2. * PIR sensor tester
  3. */
  4. int ledPin = 13; // choose the pin for the LED
  5. int inputPin = 2; // choose the input pin (for PIR sensor)
  6. int pirState = LOW; // we start, assuming no motion detected
  7. int val = 0; // variable for reading the pin status
  8. void setup() {
  9. pinMode(ledPin, OUTPUT); // declare LED as output
  10. pinMode(inputPin, INPUT); // declare sensor as input
  11. Serial.begin(9600);
  12. }
  13. void loop(){
  14. val = digitalRead(inputPin); // read input value
  15. if (val == HIGH) { // check if the input is HIGH
  16. digitalWrite(ledPin, HIGH); // turn LED ON
  17. if (pirState == LOW) {
  18. // we have just turned on
  19. Serial.println("Motion detected!");
  20. // We only want to print on the output change, not state
  21. pirState = HIGH;
  22. }
  23. } else {
  24. digitalWrite(ledPin, LOW); // turn LED OFF
  25. if (pirState == HIGH){
  26. // we have just turned of
  27. Serial.println("Motion ended!");
  28. // We only want to print on the output change, not state
  29. pirState = LOW;
  30. }
  31. }
  32. }
Don't forget that there are some times when you don't need a microcontroller. A PIR sensor can be connected to a relay (perhaps with a transistor buffer) without a micro!

Using EAGLE: Board Layout

Previously on Using EAGLE

EAGLE’s board designer is where a good portion of the magic happens. It’s here where the dimensions of the board come together, parts are arranged, and connected by copper traces. In the board editor, the conceptual, idealized schematic you’ve designed becomes a precisely dimensioned and routed PCB.

In this tutorial we’ll cover every step in EAGLE PCB design: from placing parts, to routing them, to generating gerber files to send to a fab house. We’ll also go over the basics of EAGLE’s board editor, beginning with explaining how the layers in EAGLE match up to the layers of a PCB.

 

Create a Board From Schematic

Before starting this tutorial, read through and follow along with the Using EAGLE: Schematic tutorial (not to mention the Setting Up EAGLE tutorial before that). The schematic designed in that tutorial will be used as the foundation for the PCB designed here.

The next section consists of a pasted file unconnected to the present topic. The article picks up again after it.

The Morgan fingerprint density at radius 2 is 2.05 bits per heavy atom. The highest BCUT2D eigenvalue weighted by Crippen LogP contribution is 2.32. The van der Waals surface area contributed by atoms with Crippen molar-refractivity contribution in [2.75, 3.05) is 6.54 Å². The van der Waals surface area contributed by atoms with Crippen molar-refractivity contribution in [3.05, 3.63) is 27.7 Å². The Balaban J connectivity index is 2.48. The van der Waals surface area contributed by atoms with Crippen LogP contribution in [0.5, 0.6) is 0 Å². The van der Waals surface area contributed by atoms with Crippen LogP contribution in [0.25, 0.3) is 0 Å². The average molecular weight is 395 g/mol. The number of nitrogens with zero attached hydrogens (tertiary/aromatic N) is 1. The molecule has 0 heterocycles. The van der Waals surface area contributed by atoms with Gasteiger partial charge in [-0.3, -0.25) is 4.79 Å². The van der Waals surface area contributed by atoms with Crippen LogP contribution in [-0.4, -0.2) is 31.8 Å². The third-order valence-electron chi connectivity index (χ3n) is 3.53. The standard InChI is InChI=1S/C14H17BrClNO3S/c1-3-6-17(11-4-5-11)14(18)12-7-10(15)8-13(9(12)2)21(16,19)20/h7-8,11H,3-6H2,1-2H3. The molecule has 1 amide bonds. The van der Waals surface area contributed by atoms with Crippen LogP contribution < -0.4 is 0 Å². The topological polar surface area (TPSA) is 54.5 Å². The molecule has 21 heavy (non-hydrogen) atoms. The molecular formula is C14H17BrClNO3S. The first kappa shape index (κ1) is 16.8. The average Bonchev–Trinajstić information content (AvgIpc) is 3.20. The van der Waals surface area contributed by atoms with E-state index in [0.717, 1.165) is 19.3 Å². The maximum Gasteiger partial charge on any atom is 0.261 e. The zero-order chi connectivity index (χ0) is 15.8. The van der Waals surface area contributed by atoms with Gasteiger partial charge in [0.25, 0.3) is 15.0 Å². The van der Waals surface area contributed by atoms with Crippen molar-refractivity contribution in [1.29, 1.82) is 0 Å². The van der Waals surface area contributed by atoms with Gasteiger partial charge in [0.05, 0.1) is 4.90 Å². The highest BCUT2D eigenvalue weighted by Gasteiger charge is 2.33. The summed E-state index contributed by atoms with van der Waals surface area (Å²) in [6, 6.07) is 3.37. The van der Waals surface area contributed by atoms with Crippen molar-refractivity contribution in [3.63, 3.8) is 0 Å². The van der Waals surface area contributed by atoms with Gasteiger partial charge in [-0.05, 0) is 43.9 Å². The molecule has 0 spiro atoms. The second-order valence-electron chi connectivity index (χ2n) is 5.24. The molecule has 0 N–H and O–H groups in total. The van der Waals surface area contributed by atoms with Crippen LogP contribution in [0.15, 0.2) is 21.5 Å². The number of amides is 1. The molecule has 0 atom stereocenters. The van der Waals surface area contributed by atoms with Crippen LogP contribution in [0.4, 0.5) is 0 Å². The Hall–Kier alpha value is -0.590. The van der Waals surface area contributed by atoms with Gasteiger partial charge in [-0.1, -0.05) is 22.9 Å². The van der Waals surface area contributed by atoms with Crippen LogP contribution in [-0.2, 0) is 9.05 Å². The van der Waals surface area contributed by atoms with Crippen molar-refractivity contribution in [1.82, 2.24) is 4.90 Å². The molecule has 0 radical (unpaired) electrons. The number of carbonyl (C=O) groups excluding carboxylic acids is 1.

1

           The schematic from previous tutorial, complete with an ATmega328P, barrel jack connector, LEDs, resistors, capacitors, and connectors.

To switch from the schematic editor to the related board, simply click the Generate/Switch to Board command –  (on the top toolbar, or under the File menu) – which should prompt a new, board editor window to open. All of the parts you added from the schematic should be there, stacked on top of each other, ready to be placed and routed.

2

The board and schematic editors share a few similarities, but, for the most part, they’re completely different animals. On the next page, we’ll look at the colored layers of the board editor, and see how they compare to the actual layers of a PCB.

Layers Overview

           PCB composition is all about layering one material over another. The thickest, middle part of the board is a insulating substrate (usually FR4). On either side of that is a thin layer of copper, where our electric signals pass through. To insulate and protect the copper layers, we cover them with a thin layer of lacquer-like solder mask, which is what gives the PCB color (green, red, blue, etc.). Finally, to top it all off, we add a layer of ink-like silkscreen, which can add text and logos to the PCB.

3

The layers of a double-sided PCB (image from the PCB Basics tutorial).